That all sounds great in theory. Unfortunately, the team faced a problem that plagues most organizations that want to adopt internal platforms: Getting developers to abandon their old day-to-day for a fresh new look.
The how: Selling the platform
Lucia's team solved the problem by focusing on a few hallmarks of any good platform:
- Ease of use: Eliminating hurdles helped people start using the platform right away.
- Crafted user experiences: The platform team set its sites on a highly focused, purposeful DevEx. They ensured devs could concentrate on product design, not configuration, infrastructure, or maintenance.
- Fluid, problem-free rollouts: The platform engineers started with the most critical microservices and worked to prove they ran smoothly. This made it easier to justify migrating other workloads.
Concentrating on these goals didn't just result in a great platform with clear benefits. It also helped change developers' mindsets to earn buy-in.
This didn't happen overnight, but catering to the users proved worthwhile. By promoting voluntary adoption, the organizational culture naturally followed.
Divvying up IT talent for scalable efficiency
Your platform's technology is just part of the story, and it can work against you. It's all too easy to fall in love with a specific tool, even if it's not the ideal fit. You need to organize your teams so that developers don't fall prey to biases or develop unproductive habits.
For Mercado Libre, this philosophy can be summed up into a succinct motto: The organization distributes teams into products and capabilities. The platform and the services it provides occupy the lowest layers of this hierarchy.
How to do abstraction right
Juliano offered the example of a financial services product that determined a user's credit rating. The end-user product builds on machine learning and risk-scoring capabilities to determine whether to offer credit, prevent fraud, and perform other tasks. These capabilities are discrete units that run on top of the platform—and the developers can reuse them as needed when it's time to create new products.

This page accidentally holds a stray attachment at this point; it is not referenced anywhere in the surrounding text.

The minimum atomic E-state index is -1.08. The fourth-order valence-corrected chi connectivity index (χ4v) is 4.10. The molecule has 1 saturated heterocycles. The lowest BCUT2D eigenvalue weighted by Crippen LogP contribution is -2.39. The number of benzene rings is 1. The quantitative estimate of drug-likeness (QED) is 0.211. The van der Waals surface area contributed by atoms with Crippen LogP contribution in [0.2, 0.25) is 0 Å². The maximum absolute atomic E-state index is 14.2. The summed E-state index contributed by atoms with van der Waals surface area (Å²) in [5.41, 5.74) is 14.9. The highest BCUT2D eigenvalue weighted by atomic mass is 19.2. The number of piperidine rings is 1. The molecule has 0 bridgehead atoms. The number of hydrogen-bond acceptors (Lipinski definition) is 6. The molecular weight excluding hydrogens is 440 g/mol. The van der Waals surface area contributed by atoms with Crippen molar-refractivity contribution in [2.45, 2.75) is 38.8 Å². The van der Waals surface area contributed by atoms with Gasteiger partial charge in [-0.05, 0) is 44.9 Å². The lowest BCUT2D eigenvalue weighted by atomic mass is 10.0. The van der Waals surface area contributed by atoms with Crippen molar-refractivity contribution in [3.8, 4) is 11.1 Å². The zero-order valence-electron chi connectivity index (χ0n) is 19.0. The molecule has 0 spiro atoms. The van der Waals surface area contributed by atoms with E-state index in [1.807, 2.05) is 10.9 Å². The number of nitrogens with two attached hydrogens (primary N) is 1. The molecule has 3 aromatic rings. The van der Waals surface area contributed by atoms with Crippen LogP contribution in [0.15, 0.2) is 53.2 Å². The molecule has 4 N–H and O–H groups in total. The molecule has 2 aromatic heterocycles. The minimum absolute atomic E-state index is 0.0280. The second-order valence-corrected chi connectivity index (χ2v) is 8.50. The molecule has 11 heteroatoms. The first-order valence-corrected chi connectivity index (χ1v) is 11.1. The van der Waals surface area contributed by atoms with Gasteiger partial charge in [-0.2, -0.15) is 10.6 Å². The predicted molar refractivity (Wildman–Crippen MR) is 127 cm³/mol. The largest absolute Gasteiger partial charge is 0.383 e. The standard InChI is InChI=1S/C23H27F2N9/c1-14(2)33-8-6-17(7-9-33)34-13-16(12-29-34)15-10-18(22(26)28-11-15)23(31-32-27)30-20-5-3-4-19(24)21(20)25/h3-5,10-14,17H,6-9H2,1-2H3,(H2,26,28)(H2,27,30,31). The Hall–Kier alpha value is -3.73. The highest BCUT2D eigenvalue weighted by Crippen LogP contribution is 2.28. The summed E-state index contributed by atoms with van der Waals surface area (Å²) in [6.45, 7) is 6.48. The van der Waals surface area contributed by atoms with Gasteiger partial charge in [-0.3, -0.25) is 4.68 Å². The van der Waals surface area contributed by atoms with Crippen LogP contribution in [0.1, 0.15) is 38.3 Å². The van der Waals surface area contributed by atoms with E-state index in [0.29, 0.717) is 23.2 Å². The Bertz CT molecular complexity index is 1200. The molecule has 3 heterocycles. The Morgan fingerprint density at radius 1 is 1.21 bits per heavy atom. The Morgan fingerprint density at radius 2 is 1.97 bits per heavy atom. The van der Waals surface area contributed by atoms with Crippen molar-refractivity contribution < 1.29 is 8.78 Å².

There's another huge advantage to building a platform with clearly delineated capabilities separate from product concerns; standardized workflows. Mercado Libre's developers can go from zero to production in four painless, consistent steps:
1. Creating an application via the UI: The developer chooses languages and other framework elements from a subset of preapproved options. After just a few minutes, they have a fully scaffolded project repo ready to clone and start working with.
2. Creating web scope: The developer selects autoscaling, infrastructure, traffic management, logging, and other options—with the platform providing suggestions on what might work best.
3. Opening a pull request: Upon opening a pull request, the developer triggers automatic quality checks, validation, linting, and metrics assessments, all of which happen before a version gets created.
4. Deploying a version: Fury lets developers deploy using their choice of strategy on any infrastructure scope and monitor the code running in the appropriate environments. Mercado Libre can then centralize business practices like auditing, rollbacks, and security changes.
This four-step process isn't just easy to follow. It also lets the developers take useful abstractions for granted. Instead of creating pipelines and repos or allocating compute resources, users can do what matters most: solving business problems and creating new products.
Building a platform that does the job(s)